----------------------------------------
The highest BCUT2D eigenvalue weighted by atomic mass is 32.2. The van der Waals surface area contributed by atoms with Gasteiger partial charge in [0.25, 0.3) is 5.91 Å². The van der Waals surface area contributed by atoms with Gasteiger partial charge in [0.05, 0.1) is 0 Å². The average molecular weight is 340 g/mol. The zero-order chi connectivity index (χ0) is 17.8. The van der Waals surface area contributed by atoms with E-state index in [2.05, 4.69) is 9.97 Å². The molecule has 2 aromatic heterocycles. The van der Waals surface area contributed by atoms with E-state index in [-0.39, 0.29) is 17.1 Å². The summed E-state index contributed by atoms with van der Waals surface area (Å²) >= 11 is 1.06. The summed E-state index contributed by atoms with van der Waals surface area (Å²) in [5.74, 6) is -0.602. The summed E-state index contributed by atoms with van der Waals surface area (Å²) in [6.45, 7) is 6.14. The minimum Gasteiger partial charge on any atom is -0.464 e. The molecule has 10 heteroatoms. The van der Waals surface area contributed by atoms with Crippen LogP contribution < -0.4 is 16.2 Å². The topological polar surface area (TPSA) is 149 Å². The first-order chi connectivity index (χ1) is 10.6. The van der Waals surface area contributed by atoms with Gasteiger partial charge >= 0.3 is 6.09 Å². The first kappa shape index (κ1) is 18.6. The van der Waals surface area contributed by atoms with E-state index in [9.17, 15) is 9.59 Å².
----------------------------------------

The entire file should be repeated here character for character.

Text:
The highest BCUT2D eigenvalue weighted by atomic mass is 32.2. The van der Waals surface area contributed by atoms with Gasteiger partial charge in [0.25, 0.3) is 5.91 Å². The van der Waals surface area contributed by atoms with Gasteiger partial charge in [0.05, 0.1) is 0 Å². The average molecular weight is 340 g/mol. The zero-order chi connectivity index (χ0) is 17.8. The van der Waals surface area contributed by atoms with E-state index in [2.05, 4.69) is 9.97 Å². The molecule has 2 aromatic heterocycles. The van der Waals surface area contributed by atoms with E-state index in [-0.39, 0.29) is 17.1 Å². The summed E-state index contributed by atoms with van der Waals surface area (Å²) >= 11 is 1.06. The summed E-state index contributed by atoms with van der Waals surface area (Å²) in [5.74, 6) is -0.602. The summed E-state index contributed by atoms with van der Waals surface area (Å²) in [6.45, 7) is 6.14. The minimum Gasteiger partial charge on any atom is -0.464 e. The molecule has 10 heteroatoms. The van der Waals surface area contributed by atoms with Crippen LogP contribution < -0.4 is 16.2 Å². The topological polar surface area (TPSA) is 149 Å². The first-order chi connectivity index (χ1) is 10.6. The van der Waals surface area contributed by atoms with Gasteiger partial charge >= 0.3 is 6.09 Å². The first kappa shape index (κ1) is 18.6. The van der Waals surface area contributed by atoms with E-state index in [9.17, 15) is 9.59 Å².